PSP as a Media Player?

With Sony’s handheld set to launch in the US towards the end of the month, the predicted handheld war between the PSP and Nintendo DS is really going to take off. The DS has had a few months to get a head start and has achieved an impressive dent in the market in that time, but the PSP is a seriously impressive piece of kit that’s going to take some beating in a world where aesthetics are everything (just look at how the iPod’s done).

In the inevitable “which is better?” flame wars that accompany any console launch always seem to fall back on an attempt to decide whether the innovative gaming concepts that are possible with the DS’s unique hardware, an idea that is certainly appealing but has yet to prove itself as a financially viable direction for the industry, is going to compete with the PSP’s ability to function as a portable media hub. Indeed, it seems that the PSP comes closer to the concept of being an entertainment hub than Sony originally envisioned for the PS2. While it’s an appealing idea to have your movies, music, and games in one pocket (using the term loosely) machine, available wherever and whenever you want them, is it actually going to be a viable media player?

One of the first pitfalls is storage. Unless Sony come up with a recordable UMD standard – unlikely, considering the piracy implications – all of the non-game content on your PSP has to run from one of Sony’s proprietary Memory Stick Duos. Prices of memory obviously falls over time and with increasing demand (in 2000 a 64MB SD card would set you back £180; I just bought a 1GB card for a little over £40) but even when a $150 1GB Memory Stick Duo falls to a more affordable price, a gig simply isn’t a lot of space when you’re talking about media. Just look at how the once-cavernous 5GB early MP3 jukeboxes are now curiosities, and anything less than 20GB is now considered small. Those don’t even hold video!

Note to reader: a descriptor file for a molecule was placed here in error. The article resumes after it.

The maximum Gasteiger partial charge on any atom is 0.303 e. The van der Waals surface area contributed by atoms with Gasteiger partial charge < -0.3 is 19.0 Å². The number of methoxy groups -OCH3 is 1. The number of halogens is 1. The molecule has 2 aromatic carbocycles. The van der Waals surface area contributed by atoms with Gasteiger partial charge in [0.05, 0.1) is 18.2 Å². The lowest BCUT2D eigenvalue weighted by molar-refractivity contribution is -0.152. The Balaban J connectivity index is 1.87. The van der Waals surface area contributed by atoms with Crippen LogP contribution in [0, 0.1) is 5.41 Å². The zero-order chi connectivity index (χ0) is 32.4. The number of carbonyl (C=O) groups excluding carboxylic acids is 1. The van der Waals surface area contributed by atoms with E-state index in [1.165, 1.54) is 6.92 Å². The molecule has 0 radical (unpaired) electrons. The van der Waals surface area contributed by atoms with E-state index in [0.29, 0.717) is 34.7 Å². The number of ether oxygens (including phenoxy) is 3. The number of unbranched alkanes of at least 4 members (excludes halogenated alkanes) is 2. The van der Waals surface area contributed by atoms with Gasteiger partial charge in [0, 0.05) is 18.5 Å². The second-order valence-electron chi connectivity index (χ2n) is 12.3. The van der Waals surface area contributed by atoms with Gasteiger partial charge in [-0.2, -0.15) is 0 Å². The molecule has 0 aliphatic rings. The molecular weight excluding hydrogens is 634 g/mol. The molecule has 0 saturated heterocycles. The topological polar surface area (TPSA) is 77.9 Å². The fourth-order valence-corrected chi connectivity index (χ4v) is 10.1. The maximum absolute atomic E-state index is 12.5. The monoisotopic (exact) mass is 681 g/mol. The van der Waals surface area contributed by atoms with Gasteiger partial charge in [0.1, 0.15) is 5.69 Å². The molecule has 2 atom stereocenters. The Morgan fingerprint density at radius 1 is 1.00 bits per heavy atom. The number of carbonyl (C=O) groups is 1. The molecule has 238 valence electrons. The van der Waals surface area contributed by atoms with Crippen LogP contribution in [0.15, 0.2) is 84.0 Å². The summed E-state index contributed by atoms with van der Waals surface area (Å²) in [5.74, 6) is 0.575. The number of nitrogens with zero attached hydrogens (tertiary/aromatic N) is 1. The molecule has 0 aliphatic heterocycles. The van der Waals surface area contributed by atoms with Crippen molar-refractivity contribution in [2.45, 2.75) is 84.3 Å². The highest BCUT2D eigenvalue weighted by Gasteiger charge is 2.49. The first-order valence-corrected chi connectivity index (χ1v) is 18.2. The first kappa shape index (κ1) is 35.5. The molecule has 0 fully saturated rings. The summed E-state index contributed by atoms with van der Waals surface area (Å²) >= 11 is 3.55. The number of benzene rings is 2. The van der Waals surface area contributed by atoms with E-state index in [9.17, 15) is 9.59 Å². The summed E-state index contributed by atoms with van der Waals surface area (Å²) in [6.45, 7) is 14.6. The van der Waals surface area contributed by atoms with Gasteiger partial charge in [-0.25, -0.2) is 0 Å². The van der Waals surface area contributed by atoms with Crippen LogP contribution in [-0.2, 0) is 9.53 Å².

It might be adequate as a music player of picture viewer, even if it’s not going to trouble the likes of Apple and iRiver too much, but what is really going to be awkward for the PSP is video. The US version will come with a free copy of Spider-Man 2 on UMD which should look great, but it’s never going to take off when movies are $20-30 each and they only work on the PSP. It’s not like you get a DVD copy with it so that you can watch it on your nice TV and sound system for the 99% of the time when you’re not sitting down with a small screen for two hours. You can’t even output the PSP to a TV to watch the movie.

The PSP can play movies off the Memory Stick, but it only accepts video in its proprietary MPEG-4 format that the user will have to encode themselves and the average person isn’t going to have a clue how to do. Putting DVDs onto the PSP could prove popular, but DVD ripping is illegal in most places, even for DVDs that you own. It will remain that way until DVD is an obsolete format (meaning: when HD-DVD/Blu-Ray is the standard and they no longer make DVDs), which isn’t going to happen in the PSP’s lifespan. Sony aren’t going to be able to advertise this ability and no-one will legally be able to make and market software to do it.

Ultimately, the PSP is going to be another portable games machine. The implementation of music and video playback is just too limited to be anything more than a gimmick. At best it will be used in the same way that a camera phone is used as a quick substitute for a real camera; the PSX CD player function updated for the 21st Century. Like the PS2 DVD player was used as a first player for many people before becoming the basic player for the kids’ bedrooms, the PSP’s multimedia functions will simply pave the way for the next generation of portable jukebox players as video functionality becomes the next big thing.

The early success of the DS has shown that new ideas can be popular, and the PSP is going to need quality software to back it up – not just PS2 ports – if it wants to take Nintendo’s handheld crown.

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